Animal Health – Addison’s Disease

ADDISON’S DISEASE in DOGS

 

what is addison's disease or hypoadrenocorticism

Addison’s disease also occurs in people – like John F. Kennedy

WHAT IS ADDISON’S DISEASE IN DOGS?

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Addison’s disease in dogs is a disease in which part of the adrenal gland stops working properly. The adrenal gland produces chemicals and hormones essential to life and a lack of any of these hormones can lead to the death of an animal. The adrenal gland produces the chemical adrenalin, also known as epinephrine, which is what the body produces if a dog gets into a fight or flight situation. This allows animals to fight for their lives or to flee from danger, giving them better vision, increased blood flow to their muscles and an increased heart rate.

addison's disease

Cortisol is the body’s natural cortisone made by the adrenal gland

The adrenal gland also produces cortisol, which is the body’s own natural form of cortisone. Cortisol is essential to life in that it helps animals cope with stressful situations as well as having an anti inflammatory role. Animals that don’t produce cortisol can literally die from stress. As an example, being hospitalized for a routine procedure like having their teeth cleaned under general anaesthetic will kill these animals.  Aldosterone is another important hormone produced by the adrenal gland and it is important in keeping the levels of potassium and sodium in the body constant. This is also very important, as if the potassium gets too high in the bloodstream, it will literally stop the heart. If it gets too low, it leads to muscle weakness, anorexia, nausea and collapse. This is known as an Addisonian crisis.

Aldsoterone is a mineralocorticoid

Aldosterone regulates sodium and potassium levels in the body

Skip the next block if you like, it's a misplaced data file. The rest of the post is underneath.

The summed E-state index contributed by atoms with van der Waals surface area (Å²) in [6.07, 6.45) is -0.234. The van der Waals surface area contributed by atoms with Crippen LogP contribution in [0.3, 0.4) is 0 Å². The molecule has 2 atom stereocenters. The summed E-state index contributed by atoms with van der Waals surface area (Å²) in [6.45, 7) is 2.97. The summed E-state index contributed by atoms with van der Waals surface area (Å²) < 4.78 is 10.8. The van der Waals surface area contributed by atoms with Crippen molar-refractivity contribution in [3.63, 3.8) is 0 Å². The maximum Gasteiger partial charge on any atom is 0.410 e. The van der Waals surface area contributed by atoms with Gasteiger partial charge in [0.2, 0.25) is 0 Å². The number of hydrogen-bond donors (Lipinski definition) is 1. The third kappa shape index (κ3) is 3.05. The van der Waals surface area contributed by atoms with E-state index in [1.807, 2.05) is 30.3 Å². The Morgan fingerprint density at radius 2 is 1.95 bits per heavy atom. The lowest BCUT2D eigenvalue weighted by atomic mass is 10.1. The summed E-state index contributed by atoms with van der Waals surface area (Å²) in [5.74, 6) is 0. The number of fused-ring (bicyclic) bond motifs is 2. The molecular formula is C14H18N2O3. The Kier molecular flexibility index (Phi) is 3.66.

The adrenal glands are tiny glands that lie near the kidneys. Addison’s disease is a deficiency of either or both cortisol and aldosterone. It is a difficult disease to pick up as there are no specific signs of Addison’s disease that are not seen in many other diseases as well. It s commonly seen in middle aged to older medium to large breed dogs, but smaller dogs like the Scottish Terrier are also known to be prone to Addison’s disease. It is also common in people.

SIGNS OF ADDISON’S DISEASE

General lethargy, which can often be confused with old age

Addison's disease in dogs
Animals with Addison’s disease can be very lethargic

Drinking more water than normal, which can often be confused with diabetes, Cushing’s disease, bladder infections and Kidney disease

Urine leaking and copious, watery urine

Poor skin and coat – coat looks shaggy and dogs sometimes show baldness.

Vomiting and dark diarrhoea

Abdominal Pain

Very slow heart rate

Dogs that are put onto a drip seem to get much better, are sent home and approximately one week later are very ill again

Collapse (Addisonian Crisis)

Unexpected anaesthetic deaths

Exhaustion and death

As you can see, in the early stages it can be confused with any number of other, more common diseases.


DIAGNOSING ADDISON’S DISEASE

The best way to diagnose an animal with Addison’s disease is with a blood test.

Blood can be tested for sodium and potassium levels

A blood test will help you find out if your dog has Addison’s disease


A urine test will show a dilute urine sample which can be confused with kidney disease or Cushing’s disease.

There are two blood tests that one can use to check for Addison’s disease: